in Public Adjusters Tags: Long Term Seepage, Sudden and Accidental Water Damage
Most insurance carriers have exclusion for long term water damage. Under Exclusion of the Policy, they usually have the language to deny your claim for damage caused by long term seepage. Seepage, meaning continuous or repeated seepage or leakage of water over a period of weeks, months, or years. This can happen in many places around your home, such as under your sink, plumbing in walls, in the pipes in your foundation slab, and more.
Sudden and Accidental Water Damage describes a situation comparable to a burst pipe, an appliance malfunction, or any unexpected discharge of water or steam. For some policies to grant coverage, the two main components that need to be clear in the cause of damage are “sudden” (not over a period time) and “accidental” (unexpected)
Why is the recent 2018 partial summary judgment in Hicks vs. American Integrity Insurance Company of Florida so important?
Many policies in Florida have language that states, “We do not insure for loss caused by constant or repeated seepage or leakage of water over a period of 14 or more days.”
If you read the case, there is a partial summary judgment in Hicks favor provided that for losses occurring after the first thirteen days, the burden will be on AIIC (The Insurance Carrier) to prove that a particular loss was sustained after the thirteenth day and is therefore not covered under the language of the exclusion provision.”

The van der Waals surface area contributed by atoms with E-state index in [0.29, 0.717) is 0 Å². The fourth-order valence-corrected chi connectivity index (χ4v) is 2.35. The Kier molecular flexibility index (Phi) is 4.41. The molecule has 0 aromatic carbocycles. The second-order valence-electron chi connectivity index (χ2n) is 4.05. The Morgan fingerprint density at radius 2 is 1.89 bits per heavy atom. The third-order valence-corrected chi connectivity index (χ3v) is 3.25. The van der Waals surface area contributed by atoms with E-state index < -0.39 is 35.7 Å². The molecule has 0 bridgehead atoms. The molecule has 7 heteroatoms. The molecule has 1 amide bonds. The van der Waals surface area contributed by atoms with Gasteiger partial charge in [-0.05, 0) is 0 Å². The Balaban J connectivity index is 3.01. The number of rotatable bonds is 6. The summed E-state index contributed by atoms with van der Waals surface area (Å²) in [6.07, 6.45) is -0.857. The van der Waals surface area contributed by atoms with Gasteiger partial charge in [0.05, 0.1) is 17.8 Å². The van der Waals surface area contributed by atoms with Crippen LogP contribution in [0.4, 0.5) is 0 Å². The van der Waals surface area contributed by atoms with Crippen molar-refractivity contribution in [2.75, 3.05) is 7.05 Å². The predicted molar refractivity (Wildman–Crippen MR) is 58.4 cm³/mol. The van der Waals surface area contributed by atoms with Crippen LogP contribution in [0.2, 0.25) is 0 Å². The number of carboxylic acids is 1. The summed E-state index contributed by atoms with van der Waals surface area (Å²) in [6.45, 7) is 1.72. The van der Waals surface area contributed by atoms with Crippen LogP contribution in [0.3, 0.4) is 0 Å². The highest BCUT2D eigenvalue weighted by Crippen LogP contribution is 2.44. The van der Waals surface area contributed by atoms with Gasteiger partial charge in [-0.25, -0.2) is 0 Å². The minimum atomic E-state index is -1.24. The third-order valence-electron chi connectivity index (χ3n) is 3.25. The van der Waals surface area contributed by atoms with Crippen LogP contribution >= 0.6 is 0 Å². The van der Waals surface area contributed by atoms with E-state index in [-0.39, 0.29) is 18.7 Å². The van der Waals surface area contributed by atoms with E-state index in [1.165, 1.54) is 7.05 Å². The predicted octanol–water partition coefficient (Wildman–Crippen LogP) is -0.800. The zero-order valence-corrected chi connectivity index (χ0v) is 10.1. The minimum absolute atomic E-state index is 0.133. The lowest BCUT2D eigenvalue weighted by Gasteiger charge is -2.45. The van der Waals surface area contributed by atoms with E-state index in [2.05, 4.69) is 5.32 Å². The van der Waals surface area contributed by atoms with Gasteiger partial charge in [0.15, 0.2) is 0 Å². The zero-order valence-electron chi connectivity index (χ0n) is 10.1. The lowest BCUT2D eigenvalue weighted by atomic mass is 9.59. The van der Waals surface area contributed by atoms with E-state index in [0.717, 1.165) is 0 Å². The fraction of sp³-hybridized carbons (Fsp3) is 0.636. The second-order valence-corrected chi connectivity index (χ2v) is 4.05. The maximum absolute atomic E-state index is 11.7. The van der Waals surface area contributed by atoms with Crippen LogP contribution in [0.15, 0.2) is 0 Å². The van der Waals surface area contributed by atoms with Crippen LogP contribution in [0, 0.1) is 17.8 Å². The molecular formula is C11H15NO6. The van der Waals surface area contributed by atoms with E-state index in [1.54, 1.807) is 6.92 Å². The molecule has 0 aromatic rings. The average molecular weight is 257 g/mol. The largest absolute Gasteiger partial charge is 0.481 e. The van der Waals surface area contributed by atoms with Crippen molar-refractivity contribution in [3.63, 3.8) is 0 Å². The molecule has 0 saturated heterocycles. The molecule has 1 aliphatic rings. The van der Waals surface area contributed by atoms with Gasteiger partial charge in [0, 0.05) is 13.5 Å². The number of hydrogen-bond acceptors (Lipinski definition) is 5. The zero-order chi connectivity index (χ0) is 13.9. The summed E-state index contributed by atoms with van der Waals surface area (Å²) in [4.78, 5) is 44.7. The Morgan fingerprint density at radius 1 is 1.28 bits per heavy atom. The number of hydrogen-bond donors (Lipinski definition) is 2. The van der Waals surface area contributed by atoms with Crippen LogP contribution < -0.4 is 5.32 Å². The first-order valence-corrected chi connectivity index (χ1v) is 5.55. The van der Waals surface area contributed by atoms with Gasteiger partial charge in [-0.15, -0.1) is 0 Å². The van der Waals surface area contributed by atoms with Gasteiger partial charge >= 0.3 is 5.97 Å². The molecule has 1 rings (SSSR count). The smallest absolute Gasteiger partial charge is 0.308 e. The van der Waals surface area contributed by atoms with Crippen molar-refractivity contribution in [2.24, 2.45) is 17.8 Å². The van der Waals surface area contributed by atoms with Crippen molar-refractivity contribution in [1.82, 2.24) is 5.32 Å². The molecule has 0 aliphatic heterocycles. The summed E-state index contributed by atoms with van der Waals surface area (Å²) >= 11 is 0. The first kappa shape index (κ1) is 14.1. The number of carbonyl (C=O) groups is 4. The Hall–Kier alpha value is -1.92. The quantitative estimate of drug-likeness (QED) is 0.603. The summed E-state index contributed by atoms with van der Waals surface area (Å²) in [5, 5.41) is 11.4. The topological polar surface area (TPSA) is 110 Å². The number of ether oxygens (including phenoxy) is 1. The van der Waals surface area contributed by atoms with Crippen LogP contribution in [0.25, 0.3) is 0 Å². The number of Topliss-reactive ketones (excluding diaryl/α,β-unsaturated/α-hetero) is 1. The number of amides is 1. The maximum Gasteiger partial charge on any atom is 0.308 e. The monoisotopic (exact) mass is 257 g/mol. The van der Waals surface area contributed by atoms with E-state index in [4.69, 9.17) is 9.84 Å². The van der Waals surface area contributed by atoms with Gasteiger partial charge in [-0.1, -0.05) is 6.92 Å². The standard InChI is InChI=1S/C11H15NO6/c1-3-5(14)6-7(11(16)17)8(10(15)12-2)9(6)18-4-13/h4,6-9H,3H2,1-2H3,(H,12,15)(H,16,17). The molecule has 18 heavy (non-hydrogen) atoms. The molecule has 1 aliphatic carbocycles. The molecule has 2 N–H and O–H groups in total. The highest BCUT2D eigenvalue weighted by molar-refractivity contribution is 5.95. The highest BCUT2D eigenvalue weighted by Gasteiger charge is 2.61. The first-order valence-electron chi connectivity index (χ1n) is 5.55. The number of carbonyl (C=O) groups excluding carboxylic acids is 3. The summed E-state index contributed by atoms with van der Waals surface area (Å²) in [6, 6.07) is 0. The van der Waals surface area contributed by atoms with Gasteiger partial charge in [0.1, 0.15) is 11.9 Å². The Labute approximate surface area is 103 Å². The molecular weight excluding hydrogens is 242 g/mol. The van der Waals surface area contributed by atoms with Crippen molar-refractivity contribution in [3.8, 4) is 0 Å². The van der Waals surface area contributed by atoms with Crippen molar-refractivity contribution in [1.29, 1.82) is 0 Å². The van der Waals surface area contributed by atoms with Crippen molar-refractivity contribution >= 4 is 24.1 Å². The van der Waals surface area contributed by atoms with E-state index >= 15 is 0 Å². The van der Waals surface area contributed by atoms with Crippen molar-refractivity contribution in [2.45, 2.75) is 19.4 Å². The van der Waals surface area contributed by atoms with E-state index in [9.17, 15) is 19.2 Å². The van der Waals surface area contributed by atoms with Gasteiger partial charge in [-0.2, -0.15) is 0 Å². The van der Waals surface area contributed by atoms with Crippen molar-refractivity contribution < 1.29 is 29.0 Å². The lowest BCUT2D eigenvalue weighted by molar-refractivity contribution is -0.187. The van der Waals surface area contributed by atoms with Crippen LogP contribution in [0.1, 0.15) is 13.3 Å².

Here is the link from Find Law to read more: https://caselaw.findlaw.com/fl-district-court-of-appeal/1890216.html
You will find it reads, “We, therefore, reverse the summary judgment entered in favor of AIIC and remand this case to the trial court to enter partial summary judgment in Hicks’s favor on the sole issue of coverage within the first thirteen days of the leak, the extent of the losses to be determined at trial. As for losses occurring after the first thirteen days, the burden will be on AIIC to prove that a particular loss was sustained after the thirteenth day and is therefore not covered under the language of the exclusion provision.
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